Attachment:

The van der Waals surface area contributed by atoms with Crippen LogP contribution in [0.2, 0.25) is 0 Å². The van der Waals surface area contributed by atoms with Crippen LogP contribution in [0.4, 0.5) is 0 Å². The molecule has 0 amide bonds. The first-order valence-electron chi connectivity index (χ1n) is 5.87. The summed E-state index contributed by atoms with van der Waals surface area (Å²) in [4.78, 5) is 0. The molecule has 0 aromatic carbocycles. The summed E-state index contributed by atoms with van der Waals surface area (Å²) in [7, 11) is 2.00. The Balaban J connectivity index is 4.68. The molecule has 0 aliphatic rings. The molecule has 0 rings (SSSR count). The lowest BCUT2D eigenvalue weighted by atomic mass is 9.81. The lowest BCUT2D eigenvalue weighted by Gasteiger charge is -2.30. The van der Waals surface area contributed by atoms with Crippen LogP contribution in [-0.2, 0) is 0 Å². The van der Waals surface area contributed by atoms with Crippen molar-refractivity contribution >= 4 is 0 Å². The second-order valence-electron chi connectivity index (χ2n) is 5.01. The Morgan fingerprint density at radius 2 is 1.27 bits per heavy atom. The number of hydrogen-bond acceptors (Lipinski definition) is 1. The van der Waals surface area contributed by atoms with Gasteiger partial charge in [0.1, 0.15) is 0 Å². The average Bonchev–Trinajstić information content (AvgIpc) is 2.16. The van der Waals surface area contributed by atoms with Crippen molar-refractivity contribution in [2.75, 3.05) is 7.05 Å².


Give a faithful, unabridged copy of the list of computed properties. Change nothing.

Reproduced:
The van der Waals surface area contributed by atoms with Crippen LogP contribution in [0.2, 0.25) is 0 Å². The van der Waals surface area contributed by atoms with Crippen LogP contribution in [0.4, 0.5) is 0 Å². The molecule has 0 amide bonds. The first-order valence-electron chi connectivity index (χ1n) is 5.87. The summed E-state index contributed by atoms with van der Waals surface area (Å²) in [4.78, 5) is 0. The molecule has 0 aromatic carbocycles. The summed E-state index contributed by atoms with van der Waals surface area (Å²) in [7, 11) is 2.00. The Balaban J connectivity index is 4.68. The molecule has 0 aliphatic rings. The molecule has 0 rings (SSSR count). The lowest BCUT2D eigenvalue weighted by atomic mass is 9.81. The lowest BCUT2D eigenvalue weighted by Gasteiger charge is -2.30. The van der Waals surface area contributed by atoms with Crippen LogP contribution in [-0.2, 0) is 0 Å². The van der Waals surface area contributed by atoms with Crippen molar-refractivity contribution >= 4 is 0 Å². The second-order valence-electron chi connectivity index (χ2n) is 5.01. The Morgan fingerprint density at radius 2 is 1.27 bits per heavy atom. The number of hydrogen-bond acceptors (Lipinski definition) is 1. The van der Waals surface area contributed by atoms with Gasteiger partial charge in [0.1, 0.15) is 0 Å². The average Bonchev–Trinajstić information content (AvgIpc) is 2.16. The van der Waals surface area contributed by atoms with Crippen molar-refractivity contribution in [2.75, 3.05) is 7.05 Å².